The border measures raised pressure on participants at the emergency meeting in Brussels to close the deep fissures that have opened up among European nations over how to handle the migrant crisis. A further note of urgency came with an appeal in Brussels made by the aunt of Aylan Kurdi, the 3-year-old Syrian boy whose body washed up on a beach in Turkey this month. Photographs of the dead child shocked European public opinion and helped set off an outpouring of sympathy for migrants.

The feelz were great from all those Likes on Facebook, but now the hangover has set in and realization of what a disaster a few European politicians have inflicted upon the Continent.

… All the same, ministers from several East and Central European countries remained steadfast in their opposition to the compulsory distribution of migrants proposed last week by Mr. Juncker.

“This proposal is not solving the problem,” said Robert Kalinak, the Slovak interior minister. The Czech Republic, Hungary, Romania and the Baltic States have all voiced deep reservations about taking in refugees, arguing that they have no tradition of offering refuge to people of different cultures; that their economies cannot sustain the influx; and that most of the migrants want to live in richer and more welcoming places like Germany and Scandinavia.

In a dig at former Communist countries in the East that have said they will take only Christian refugees, Mr. Asselborn, the Luxembourg minister who ran Monday’s meeting, said that even his own country, the European Union’s smallest, “could take in a few hundred people who are not necessarily Christians, who have a different skin color, and that should be able to work in big countries like Poland or the Czech Republic or in Slovakia.”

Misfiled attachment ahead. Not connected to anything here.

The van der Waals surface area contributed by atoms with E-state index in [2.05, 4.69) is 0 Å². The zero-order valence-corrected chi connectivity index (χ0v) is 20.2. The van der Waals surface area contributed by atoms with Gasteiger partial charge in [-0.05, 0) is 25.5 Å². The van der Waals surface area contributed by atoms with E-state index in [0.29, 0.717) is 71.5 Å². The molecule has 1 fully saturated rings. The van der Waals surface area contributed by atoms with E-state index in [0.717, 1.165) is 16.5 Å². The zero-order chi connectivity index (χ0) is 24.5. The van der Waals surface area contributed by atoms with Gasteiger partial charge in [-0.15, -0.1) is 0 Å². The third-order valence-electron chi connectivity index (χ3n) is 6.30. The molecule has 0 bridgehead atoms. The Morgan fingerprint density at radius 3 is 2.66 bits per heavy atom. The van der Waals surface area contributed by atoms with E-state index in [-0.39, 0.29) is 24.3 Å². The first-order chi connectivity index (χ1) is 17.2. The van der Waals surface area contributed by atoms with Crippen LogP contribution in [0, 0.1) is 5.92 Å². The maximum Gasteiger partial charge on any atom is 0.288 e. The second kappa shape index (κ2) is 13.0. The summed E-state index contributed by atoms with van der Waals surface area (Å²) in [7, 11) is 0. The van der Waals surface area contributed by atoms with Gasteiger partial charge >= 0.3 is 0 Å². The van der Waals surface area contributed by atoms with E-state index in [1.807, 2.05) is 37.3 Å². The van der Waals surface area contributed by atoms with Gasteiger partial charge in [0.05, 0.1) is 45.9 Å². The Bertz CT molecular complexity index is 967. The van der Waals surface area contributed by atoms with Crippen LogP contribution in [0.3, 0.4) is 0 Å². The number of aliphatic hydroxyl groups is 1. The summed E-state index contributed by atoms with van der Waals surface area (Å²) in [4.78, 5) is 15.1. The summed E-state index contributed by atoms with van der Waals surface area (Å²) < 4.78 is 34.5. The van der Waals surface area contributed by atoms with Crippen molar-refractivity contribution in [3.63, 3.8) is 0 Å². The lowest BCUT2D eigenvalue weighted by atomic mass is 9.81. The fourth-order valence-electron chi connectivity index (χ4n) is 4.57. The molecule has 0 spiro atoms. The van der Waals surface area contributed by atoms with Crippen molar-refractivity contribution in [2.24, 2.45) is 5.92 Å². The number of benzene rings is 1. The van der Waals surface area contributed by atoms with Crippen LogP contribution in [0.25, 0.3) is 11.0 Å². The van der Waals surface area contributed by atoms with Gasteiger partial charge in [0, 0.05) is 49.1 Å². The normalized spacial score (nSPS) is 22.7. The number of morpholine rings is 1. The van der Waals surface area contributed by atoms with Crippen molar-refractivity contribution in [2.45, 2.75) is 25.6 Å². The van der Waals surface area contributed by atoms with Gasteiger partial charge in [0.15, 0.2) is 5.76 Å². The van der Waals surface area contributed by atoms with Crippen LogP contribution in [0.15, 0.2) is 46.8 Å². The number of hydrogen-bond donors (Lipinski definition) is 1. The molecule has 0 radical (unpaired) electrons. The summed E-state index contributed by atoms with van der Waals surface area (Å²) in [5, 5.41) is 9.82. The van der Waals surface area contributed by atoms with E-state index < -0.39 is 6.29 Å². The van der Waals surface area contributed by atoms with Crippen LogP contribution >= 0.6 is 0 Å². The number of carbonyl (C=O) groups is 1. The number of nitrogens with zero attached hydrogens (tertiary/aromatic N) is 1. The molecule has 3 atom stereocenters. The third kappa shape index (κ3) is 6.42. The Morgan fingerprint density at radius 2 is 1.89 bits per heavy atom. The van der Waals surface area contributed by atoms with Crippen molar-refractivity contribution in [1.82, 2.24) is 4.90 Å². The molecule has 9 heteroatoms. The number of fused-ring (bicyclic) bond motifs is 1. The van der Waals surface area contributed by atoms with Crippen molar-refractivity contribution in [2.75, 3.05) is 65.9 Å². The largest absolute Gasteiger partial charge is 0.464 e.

Luxembourg is a tax haven with the second highest GDP per capita in the world, $93k, behind only Qatar at $144k. By the way, did I mention that moving the 2022 World Cup that was corruptly assigned to Qatar could free up $200 billion for taking care of fellow Arabs? Let South Africa put the World Cup on again.

In an effort to win over opponents of the plan, Germany, France and other nations embraced some of the Eastern Europeans’ tough language, calling for tighter controls of Europe’s borders and firmer measures against migrants who fail to qualify as refugees, including their swift return to countries deemed safe.

The French interior minister Bernard Cazeneuve stressed that economic migrants needed to be separated from genuine refugees fleeing war or oppression. “There cannot be humanity without firmness and responsibility,” he told reporters.

Ministers endorsed plans to increase cooperation against smuggling and border violations with Turkey, which has become one of the major transit countries for migrants making their way to Europe. In a speech on Wednesday to the European Parliament, Mr. Juncker presented the migrant crisis as a test of Europe’s ability to take common action and asked that interior ministers move swiftly to endorse his relocation plan at their Monday meeting. Voicing doubts that a voluntary program would work, he said,: “This has to be done in a compulsory way.”